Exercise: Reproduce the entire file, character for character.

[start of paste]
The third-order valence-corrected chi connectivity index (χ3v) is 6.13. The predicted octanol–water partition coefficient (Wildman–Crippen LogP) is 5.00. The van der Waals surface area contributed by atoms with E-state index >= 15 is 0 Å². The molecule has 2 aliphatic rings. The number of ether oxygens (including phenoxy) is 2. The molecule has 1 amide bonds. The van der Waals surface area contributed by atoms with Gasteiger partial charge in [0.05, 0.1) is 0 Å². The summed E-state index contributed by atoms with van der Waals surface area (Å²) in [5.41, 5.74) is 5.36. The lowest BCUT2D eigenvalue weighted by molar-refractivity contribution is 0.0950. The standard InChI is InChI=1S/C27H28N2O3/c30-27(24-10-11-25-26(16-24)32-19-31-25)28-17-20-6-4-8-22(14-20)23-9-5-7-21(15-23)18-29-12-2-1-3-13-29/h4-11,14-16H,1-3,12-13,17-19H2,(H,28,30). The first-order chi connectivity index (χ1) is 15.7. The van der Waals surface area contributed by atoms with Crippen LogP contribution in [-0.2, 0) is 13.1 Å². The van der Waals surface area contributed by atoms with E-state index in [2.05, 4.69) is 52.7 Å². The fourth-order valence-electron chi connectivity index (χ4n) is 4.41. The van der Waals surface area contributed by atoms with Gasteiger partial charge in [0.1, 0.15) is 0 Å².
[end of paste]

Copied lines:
The third-order valence-corrected chi connectivity index (χ3v) is 6.13. The predicted octanol–water partition coefficient (Wildman–Crippen LogP) is 5.00. The van der Waals surface area contributed by atoms with E-state index >= 15 is 0 Å². The molecule has 2 aliphatic rings. The number of ether oxygens (including phenoxy) is 2. The molecule has 1 amide bonds. The van der Waals surface area contributed by atoms with Gasteiger partial charge in [0.05, 0.1) is 0 Å². The summed E-state index contributed by atoms with van der Waals surface area (Å²) in [5.41, 5.74) is 5.36. The lowest BCUT2D eigenvalue weighted by molar-refractivity contribution is 0.0950. The standard InChI is InChI=1S/C27H28N2O3/c30-27(24-10-11-25-26(16-24)32-19-31-25)28-17-20-6-4-8-22(14-20)23-9-5-7-21(15-23)18-29-12-2-1-3-13-29/h4-11,14-16H,1-3,12-13,17-19H2,(H,28,30). The first-order chi connectivity index (χ1) is 15.7. The van der Waals surface area contributed by atoms with Crippen LogP contribution in [-0.2, 0) is 13.1 Å². The van der Waals surface area contributed by atoms with E-state index in [2.05, 4.69) is 52.7 Å². The fourth-order valence-electron chi connectivity index (χ4n) is 4.41. The van der Waals surface area contributed by atoms with Gasteiger partial charge in [0.1, 0.15) is 0 Å².